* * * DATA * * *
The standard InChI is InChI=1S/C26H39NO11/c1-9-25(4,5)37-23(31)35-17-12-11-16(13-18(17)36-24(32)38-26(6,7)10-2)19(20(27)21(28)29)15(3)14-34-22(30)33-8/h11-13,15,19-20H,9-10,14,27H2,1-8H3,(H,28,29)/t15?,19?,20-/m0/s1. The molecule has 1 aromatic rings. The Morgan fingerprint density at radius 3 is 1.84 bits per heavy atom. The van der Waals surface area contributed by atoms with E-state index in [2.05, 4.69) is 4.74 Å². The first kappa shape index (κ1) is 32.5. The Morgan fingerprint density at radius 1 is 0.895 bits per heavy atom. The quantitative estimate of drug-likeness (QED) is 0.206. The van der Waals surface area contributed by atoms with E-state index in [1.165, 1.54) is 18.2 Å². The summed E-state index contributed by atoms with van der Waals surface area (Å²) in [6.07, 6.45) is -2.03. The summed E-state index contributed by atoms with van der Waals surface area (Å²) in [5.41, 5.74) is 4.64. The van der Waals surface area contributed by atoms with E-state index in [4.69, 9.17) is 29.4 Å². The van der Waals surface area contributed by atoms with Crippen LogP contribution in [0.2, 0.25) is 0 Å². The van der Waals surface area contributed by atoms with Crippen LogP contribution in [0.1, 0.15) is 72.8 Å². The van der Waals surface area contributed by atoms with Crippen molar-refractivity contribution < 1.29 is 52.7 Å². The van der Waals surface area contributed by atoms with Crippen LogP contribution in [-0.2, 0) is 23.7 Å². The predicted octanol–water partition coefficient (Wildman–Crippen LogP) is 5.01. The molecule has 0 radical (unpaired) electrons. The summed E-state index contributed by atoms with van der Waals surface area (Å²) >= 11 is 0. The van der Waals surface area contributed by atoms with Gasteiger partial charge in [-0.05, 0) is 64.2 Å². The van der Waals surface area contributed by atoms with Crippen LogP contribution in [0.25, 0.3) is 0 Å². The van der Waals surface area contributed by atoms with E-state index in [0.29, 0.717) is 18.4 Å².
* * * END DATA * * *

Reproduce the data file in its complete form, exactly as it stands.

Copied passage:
The standard InChI is InChI=1S/C26H39NO11/c1-9-25(4,5)37-23(31)35-17-12-11-16(13-18(17)36-24(32)38-26(6,7)10-2)19(20(27)21(28)29)15(3)14-34-22(30)33-8/h11-13,15,19-20H,9-10,14,27H2,1-8H3,(H,28,29)/t15?,19?,20-/m0/s1. The molecule has 1 aromatic rings. The Morgan fingerprint density at radius 3 is 1.84 bits per heavy atom. The van der Waals surface area contributed by atoms with E-state index in [2.05, 4.69) is 4.74 Å². The first kappa shape index (κ1) is 32.5. The Morgan fingerprint density at radius 1 is 0.895 bits per heavy atom. The quantitative estimate of drug-likeness (QED) is 0.206. The van der Waals surface area contributed by atoms with E-state index in [1.165, 1.54) is 18.2 Å². The summed E-state index contributed by atoms with van der Waals surface area (Å²) in [6.07, 6.45) is -2.03. The summed E-state index contributed by atoms with van der Waals surface area (Å²) in [5.41, 5.74) is 4.64. The van der Waals surface area contributed by atoms with E-state index in [4.69, 9.17) is 29.4 Å². The van der Waals surface area contributed by atoms with Crippen LogP contribution in [0.2, 0.25) is 0 Å². The van der Waals surface area contributed by atoms with Crippen LogP contribution in [0.1, 0.15) is 72.8 Å². The van der Waals surface area contributed by atoms with Crippen molar-refractivity contribution < 1.29 is 52.7 Å². The van der Waals surface area contributed by atoms with Crippen LogP contribution in [-0.2, 0) is 23.7 Å². The predicted octanol–water partition coefficient (Wildman–Crippen LogP) is 5.01. The molecule has 0 radical (unpaired) electrons. The summed E-state index contributed by atoms with van der Waals surface area (Å²) >= 11 is 0. The van der Waals surface area contributed by atoms with Gasteiger partial charge in [-0.05, 0) is 64.2 Å². The van der Waals surface area contributed by atoms with Crippen LogP contribution in [0.25, 0.3) is 0 Å². The van der Waals surface area contributed by atoms with E-state index in [0.29, 0.717) is 18.4 Å².